(photo credit: Kyle Hansen)

The Minnesota Vikings have passed a lot of tests on their drive to the playoffs; they’ve been able to produce offensively with adaptive, flexible approaches that react to the opponent’s strategy and the defense has taken on all comers.

They’ve put away attacks that spread the ball out and exploit matchups by dealing with New Orleans and they’ve limited the offensive production of skilled after-catch players in Detroit. The explosive Washington offense struggled after an initial salvo and the quick-acting Los Angeles Rams fell apart. After an offensive revival, an Atlanta offense built off of one of the top quarterback-receiver combinations sputtered against the Vikings.

But they could be up against their most dynamic opponent yet. Cam Newton has been a conundrum this year, and has been equally deadly to opposing defenses as he has been to the Panthers’ playoff chances. The former NFL MVP is a dynamic weapon, unlike any other player the Vikings have played this season.

Who exactly are the Vikings going up against this week?

I asked Mark Schofield, a quarterback evaluator for Inside the Pylon, about Newton’s season, and he had quite a bit to say.

“Answering this question perhaps requires a positional definition of sorts for Cam Newton,” he explained. “Look at him as a pure quarterback and you can state from both a statistical and a film review standpoint that his 2017 has been mixed at best.

“Currently, he had a 14/11 TD/INT ratio, and his 11 interceptions are 4th most in the league this year. He has posted to date an ANY/A of 5.35, putting him 26th among qualified passers and behind such prolific passers as Blake Bortles, Josh McCown and Ryan Fitzpatrick.”

He went on to detail that film work on Newton reveals the extent of his struggles.

“Ball-placement, which has been an issue for Newton at times, continues to be an area where he struggles. Take his game against the New York Jets. On two different occasions, both Smash route concepts where he looked to find tight end Greg Olsen on the corner route, the ball placement was off and the Panthers missed a potential big play.”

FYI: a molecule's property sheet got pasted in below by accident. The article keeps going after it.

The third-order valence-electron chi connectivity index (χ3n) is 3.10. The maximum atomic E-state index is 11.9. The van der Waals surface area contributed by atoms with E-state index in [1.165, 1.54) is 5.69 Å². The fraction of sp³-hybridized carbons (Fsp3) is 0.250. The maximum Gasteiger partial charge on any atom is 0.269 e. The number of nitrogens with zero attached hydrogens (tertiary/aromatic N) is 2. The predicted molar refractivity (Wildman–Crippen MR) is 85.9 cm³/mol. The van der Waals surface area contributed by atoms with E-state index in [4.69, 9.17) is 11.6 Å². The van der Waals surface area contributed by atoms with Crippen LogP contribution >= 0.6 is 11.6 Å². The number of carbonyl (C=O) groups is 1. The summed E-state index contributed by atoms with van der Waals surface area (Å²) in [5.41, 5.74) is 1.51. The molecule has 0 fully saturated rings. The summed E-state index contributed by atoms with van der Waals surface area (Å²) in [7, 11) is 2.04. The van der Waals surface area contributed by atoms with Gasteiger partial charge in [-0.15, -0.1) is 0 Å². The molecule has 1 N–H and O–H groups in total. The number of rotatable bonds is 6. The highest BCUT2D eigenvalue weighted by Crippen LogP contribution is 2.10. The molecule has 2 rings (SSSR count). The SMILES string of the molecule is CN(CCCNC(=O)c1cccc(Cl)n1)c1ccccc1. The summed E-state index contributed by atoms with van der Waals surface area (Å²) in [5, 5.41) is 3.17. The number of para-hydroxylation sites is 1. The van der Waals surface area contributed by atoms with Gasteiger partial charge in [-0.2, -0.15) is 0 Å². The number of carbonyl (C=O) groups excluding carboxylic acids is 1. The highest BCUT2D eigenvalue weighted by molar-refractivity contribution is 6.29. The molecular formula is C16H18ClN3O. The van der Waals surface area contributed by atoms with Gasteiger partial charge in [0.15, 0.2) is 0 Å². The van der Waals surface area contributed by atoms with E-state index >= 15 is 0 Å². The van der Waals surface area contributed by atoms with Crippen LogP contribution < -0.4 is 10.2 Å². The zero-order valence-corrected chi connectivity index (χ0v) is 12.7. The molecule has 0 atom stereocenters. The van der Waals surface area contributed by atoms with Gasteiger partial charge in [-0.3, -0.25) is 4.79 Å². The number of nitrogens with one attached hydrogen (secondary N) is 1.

Schofield isn’t kidding – those plays were ugly. The one below should have been a sure touchdown. Instead, the Panthers had to settle for a field goal.

One can forgive Newton for the above play in part because he was playing that Jets game with a thumb injury, but it’s clear that accuracy problems have dogged him throughout his career. Not only that, Newton is much more than a passer.

“However, if you view Newton through the lens of ‘offensive weapon,’” clarified Schofield, “he remains a dangerous — even deadly at times — player to defend.

“During the preseason, word out of Carolina was that the offense was going to move away from using Newton as a runner, to limit hits on him and to protect him from injury. But in recent weeks there has been more a move to ‘let Cam be Cam.’ Against the Miami Dolphins on a Monday night a few weeks back, as well as against the Jets, quarterback runs were more a feature of the gameplan. So despite the inconsistencies in the passing game, Newton can still find a way to beat you.”

I also asked Derrik Klassen of Football Outsiders to talk about Newton, and he agreed with Schofield’s conclusions.

“Cam Newton has been as inconsistent as ever this season,” he said. “When he has been ‘on’, he has been lights out. The Detroit game comes to mind. He still shows the top-level arm strength and ball placement all over the field. However, Newton has struggled against defenses that can get home with four pass rushers.

“The Panthers do not have anyone who wins consistently against man coverage, often leaving Newton helpless. On top of that, Newton came into the year banged up and injured the thumb on his throwing hand the week prior to the Jets game, in which he was wildly inaccurate. Newton can still be top class, but his supporting cast and personal health have not allowed that to happen every week.”

Newton’s inconsistency is a running theme and one can measure that inconsistency by looking at his week-to-week performances in two metrics: Pro Football Focus grades and adjusted net yards per attempt. As Schofield argued, Newton is much more than a passer, so I’ve expanded that statistic to cover rushing attempts and touchdowns as well.

First, his week-to-week PFF grades compared to other high-profile passers:

Next, his week-to-week performance, as measured by adjusted net yards per play:

His swings in both statistics are wilder than they are for any of the quarterbacks measured in the chart above. Though his valleys are occasionally matched by Philip Rivers and Ben Roethlisberger, no one dips as low as often as Newton does, nor does anyone who drops very often has many games in elite territory.